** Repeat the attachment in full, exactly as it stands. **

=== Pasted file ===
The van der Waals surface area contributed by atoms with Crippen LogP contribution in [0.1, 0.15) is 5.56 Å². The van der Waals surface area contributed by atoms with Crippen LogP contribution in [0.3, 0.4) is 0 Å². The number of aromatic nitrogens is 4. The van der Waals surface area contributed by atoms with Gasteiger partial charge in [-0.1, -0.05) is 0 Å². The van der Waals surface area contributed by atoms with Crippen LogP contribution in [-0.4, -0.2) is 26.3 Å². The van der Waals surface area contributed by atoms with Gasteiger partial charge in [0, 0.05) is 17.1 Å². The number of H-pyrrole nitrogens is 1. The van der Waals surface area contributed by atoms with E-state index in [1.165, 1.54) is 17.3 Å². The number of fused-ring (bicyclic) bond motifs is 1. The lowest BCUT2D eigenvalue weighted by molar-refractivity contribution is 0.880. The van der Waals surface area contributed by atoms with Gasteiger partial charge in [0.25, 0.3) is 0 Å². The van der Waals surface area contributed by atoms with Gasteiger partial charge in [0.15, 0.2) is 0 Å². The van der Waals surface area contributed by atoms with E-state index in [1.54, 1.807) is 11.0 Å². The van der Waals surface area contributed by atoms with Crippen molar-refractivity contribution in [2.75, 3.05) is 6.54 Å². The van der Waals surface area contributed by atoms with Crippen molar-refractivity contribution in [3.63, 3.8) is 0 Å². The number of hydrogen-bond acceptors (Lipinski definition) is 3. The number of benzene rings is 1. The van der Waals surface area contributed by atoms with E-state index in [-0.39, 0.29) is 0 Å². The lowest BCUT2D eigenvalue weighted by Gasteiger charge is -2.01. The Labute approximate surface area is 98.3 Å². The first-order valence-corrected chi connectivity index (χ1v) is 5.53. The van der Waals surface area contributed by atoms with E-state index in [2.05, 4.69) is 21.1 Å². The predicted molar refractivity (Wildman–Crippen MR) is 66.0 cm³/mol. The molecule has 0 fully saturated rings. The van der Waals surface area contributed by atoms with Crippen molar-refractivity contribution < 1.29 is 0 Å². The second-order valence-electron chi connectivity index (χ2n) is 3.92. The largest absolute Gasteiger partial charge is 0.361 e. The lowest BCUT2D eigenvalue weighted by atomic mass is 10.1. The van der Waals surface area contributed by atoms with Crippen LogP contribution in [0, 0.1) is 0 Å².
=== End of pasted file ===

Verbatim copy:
The van der Waals surface area contributed by atoms with Crippen LogP contribution in [0.1, 0.15) is 5.56 Å². The van der Waals surface area contributed by atoms with Crippen LogP contribution in [0.3, 0.4) is 0 Å². The number of aromatic nitrogens is 4. The van der Waals surface area contributed by atoms with Gasteiger partial charge in [-0.1, -0.05) is 0 Å². The van der Waals surface area contributed by atoms with Crippen LogP contribution in [-0.4, -0.2) is 26.3 Å². The van der Waals surface area contributed by atoms with Gasteiger partial charge in [0, 0.05) is 17.1 Å². The number of H-pyrrole nitrogens is 1. The van der Waals surface area contributed by atoms with E-state index in [1.165, 1.54) is 17.3 Å². The number of fused-ring (bicyclic) bond motifs is 1. The lowest BCUT2D eigenvalue weighted by molar-refractivity contribution is 0.880. The van der Waals surface area contributed by atoms with Gasteiger partial charge in [0.25, 0.3) is 0 Å². The van der Waals surface area contributed by atoms with Gasteiger partial charge in [0.15, 0.2) is 0 Å². The van der Waals surface area contributed by atoms with E-state index in [1.54, 1.807) is 11.0 Å². The van der Waals surface area contributed by atoms with Crippen molar-refractivity contribution in [2.75, 3.05) is 6.54 Å². The van der Waals surface area contributed by atoms with Crippen molar-refractivity contribution in [3.63, 3.8) is 0 Å². The number of hydrogen-bond acceptors (Lipinski definition) is 3. The number of benzene rings is 1. The van der Waals surface area contributed by atoms with E-state index in [-0.39, 0.29) is 0 Å². The lowest BCUT2D eigenvalue weighted by Gasteiger charge is -2.01. The Labute approximate surface area is 98.3 Å². The first-order valence-corrected chi connectivity index (χ1v) is 5.53. The van der Waals surface area contributed by atoms with E-state index in [2.05, 4.69) is 21.1 Å². The predicted molar refractivity (Wildman–Crippen MR) is 66.0 cm³/mol. The molecule has 0 fully saturated rings. The van der Waals surface area contributed by atoms with Crippen molar-refractivity contribution < 1.29 is 0 Å². The second-order valence-electron chi connectivity index (χ2n) is 3.92. The largest absolute Gasteiger partial charge is 0.361 e. The lowest BCUT2D eigenvalue weighted by atomic mass is 10.1. The van der Waals surface area contributed by atoms with Crippen LogP contribution in [0, 0.1) is 0 Å².